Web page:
Apparently, I’ve reached the age of wearing clothes with words on them being my thing. I’m not sure how this snuck up on me.
We have cool logo wear here and we all enjoy wearing T-shirts or sweatshirts with various Friendship Haven phrases on them. This has spilled over into my wardrobe in general. Specifically, anything to do with “be kind.”
I’m not sure what the attraction is other than a visible message of something that, many days, I feel we’ve lost. A reminder to myself and others that kind really is the only way to go. On days when that feels tested, a T-shirt or sweatshirt feels like a necessary, comfy reminder. Cheesy? Maybe.
I’ve gotten too old to worry about being cheesy. In fact, I fully embrace my cheesiness. Last month, I spoke about compassion in leadership. This month my message is even simpler. Be kind.
In the moments where anger, frustration, jealousy, confusion and/or bitterness tend to sneak their way in, choose kindness. Give people the benefit of the doubt and practice empathy.
There is kindness in being direct. I certainly understand there is a chance that might be confusing, so I’d like to offer a different perspective. Not beating around the bush and getting to the point can be an act of kindness. Going directly to a teammate with an issue you might have rather than talking behind their back is also kind.
Talking about someone and not to someone, especially at work, can create unnecessary drama. The only person you can control in that scenario is you. Nothing earth-shattering here. It goes back to treating people how we like to be treated. Pretty basic stuff, right? Yet, every day we see and hear examples of people who are cruel, self-serving and/or feel compelled to be part of the drama.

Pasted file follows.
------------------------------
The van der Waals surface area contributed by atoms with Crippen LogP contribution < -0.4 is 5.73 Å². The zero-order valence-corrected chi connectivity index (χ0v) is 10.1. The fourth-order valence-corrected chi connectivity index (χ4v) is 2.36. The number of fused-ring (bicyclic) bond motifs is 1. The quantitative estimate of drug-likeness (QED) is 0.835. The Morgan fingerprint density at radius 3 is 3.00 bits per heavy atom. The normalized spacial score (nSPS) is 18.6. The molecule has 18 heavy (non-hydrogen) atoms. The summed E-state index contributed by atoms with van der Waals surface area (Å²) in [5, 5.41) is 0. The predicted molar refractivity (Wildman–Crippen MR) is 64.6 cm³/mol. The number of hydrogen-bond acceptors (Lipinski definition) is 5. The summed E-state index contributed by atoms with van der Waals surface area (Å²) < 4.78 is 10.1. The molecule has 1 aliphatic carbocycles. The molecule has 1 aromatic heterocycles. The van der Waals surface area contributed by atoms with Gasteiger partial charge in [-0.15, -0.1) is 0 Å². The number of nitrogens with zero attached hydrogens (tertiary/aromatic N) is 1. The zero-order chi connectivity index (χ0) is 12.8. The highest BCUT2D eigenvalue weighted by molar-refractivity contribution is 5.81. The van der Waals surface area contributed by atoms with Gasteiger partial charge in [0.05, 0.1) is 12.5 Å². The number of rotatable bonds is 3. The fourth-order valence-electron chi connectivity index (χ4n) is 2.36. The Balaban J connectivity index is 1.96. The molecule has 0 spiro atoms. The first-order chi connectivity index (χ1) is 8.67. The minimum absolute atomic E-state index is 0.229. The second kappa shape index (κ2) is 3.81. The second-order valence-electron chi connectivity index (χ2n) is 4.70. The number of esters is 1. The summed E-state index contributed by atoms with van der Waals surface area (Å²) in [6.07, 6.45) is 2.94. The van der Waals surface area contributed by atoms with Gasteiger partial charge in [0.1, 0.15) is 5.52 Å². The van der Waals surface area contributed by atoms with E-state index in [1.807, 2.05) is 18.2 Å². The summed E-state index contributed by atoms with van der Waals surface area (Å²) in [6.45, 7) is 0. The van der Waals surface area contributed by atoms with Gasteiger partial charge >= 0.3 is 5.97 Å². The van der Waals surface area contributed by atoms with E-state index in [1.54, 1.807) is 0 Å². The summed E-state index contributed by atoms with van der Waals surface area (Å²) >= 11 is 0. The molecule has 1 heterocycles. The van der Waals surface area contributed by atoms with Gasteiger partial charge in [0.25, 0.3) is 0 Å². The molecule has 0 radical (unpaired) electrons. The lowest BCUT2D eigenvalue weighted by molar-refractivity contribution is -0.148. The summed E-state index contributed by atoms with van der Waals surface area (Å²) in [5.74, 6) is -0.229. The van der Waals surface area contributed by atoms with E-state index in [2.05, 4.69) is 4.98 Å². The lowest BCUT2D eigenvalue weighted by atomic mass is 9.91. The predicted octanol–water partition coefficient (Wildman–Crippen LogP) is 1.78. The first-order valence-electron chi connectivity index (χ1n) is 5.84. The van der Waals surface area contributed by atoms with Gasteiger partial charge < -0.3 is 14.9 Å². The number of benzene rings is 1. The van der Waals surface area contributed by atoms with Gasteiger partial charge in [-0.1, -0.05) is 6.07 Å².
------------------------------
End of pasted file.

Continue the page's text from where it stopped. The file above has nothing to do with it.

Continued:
Mind your business and be kind. We often judge people by how they live, cope or act when we have maybe one-fourth of the true understanding of what makes them tick. How can we stand in judgment? Just be kind.
If it takes a T-shirt, sweatshirt, cheesy knickknack or a quick blog to remind you to put a smile on and be kind despite the struggle you may be going through, make it happen.
We don’t have time to waste being part of the problem.
Julie Thorson was the 2018 recipient of the LeadingAge Dr. Herbert Shore Outstanding Mentor of the Year award. She currently co-facilitates LeadingAge Iowa’s Leadership Academy. She is a LeadingAge Academy fellow and former coach. The Head Coach (president and CEO) of Friendship Haven, a life plan community in Fort Dodge, IA, Thorson is a coach’s daughter at heart. A former part-time nursing home social worker, she is a licensed nursing home administrator and completed LeadingAge’s Leadership Educator Program in 2019.
The opinions expressed in McKnight’s Long-Term Care News guest submissions are the author’s and are not necessarily those of McKnight’s Long-Term Care News or its editors.